Molecular and cellular mechanisms for microbial entry into the CNS

J Neurovirol. 1999 Dec;5(6):591-603. doi: 10.3109/13550289909021288.


A number of pathogenic microbes including neuroinvasive viruses, bacteria and parasites are capable of entry into the central nervous system (CNS) and cause a variety of clinical manifestations. The cellular and molecular mechanisms for the CNS invasion have been extensively studied in the last two decades. Viruses invade neurons and thereby cause encephalitis or peripheral neuritis, while bacteria enter the cerebrospinal fluid (CSF) and cause meningitis. In contrast, the mechanisms for parasitic neuroinvasion are much more complex and less clear. The capabilities that enable these elite subsets of pathogens to engineer uptake into the CNS will be the subject of this review.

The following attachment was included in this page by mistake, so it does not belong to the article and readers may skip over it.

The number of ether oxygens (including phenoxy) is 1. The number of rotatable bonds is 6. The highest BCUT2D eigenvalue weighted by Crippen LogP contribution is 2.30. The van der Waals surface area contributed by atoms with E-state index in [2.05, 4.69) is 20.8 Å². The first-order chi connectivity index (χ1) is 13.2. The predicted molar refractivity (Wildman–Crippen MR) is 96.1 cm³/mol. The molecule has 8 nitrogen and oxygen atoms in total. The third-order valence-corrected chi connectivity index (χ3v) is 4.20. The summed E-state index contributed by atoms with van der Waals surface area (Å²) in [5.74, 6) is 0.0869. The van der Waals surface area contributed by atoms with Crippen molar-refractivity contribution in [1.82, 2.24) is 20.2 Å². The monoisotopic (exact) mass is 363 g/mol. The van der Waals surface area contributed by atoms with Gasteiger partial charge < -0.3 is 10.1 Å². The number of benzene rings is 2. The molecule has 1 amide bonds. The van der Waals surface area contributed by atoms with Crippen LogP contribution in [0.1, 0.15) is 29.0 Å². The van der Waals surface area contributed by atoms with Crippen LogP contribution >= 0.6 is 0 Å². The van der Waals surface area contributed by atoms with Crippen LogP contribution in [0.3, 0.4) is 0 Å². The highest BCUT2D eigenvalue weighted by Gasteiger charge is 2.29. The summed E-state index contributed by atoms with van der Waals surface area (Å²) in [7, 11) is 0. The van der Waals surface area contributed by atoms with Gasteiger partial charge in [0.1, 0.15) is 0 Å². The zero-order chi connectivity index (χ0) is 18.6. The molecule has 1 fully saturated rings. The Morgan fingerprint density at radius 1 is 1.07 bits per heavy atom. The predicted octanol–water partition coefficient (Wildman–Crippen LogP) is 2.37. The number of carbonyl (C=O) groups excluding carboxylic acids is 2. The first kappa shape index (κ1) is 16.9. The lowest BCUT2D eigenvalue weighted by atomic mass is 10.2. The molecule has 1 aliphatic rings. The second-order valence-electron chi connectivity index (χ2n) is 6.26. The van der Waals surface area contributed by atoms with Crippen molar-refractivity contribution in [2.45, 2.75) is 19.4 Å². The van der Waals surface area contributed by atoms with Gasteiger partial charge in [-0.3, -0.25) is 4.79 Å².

MeSH terms

  • Animals
  • Bacteria / pathogenicity*
  • Bacterial Proteins / physiology
  • Blood-Brain Barrier / physiology
  • Central Nervous System / microbiology*
  • Central Nervous System / parasitology
  • Fungal Proteins / physiology
  • Humans
  • Membrane Proteins / physiology
  • Parasites / pathogenicity
  • Receptors, Cell Surface / physiology
  • Receptors, Virus / physiology
  • Viral Proteins / physiology
  • Viruses / enzymology
  • Viruses / genetics
  • Viruses / pathogenicity*


  • Bacterial Proteins
  • Fungal Proteins
  • Membrane Proteins
  • Receptors, Cell Surface
  • Receptors, Virus
  • Viral Proteins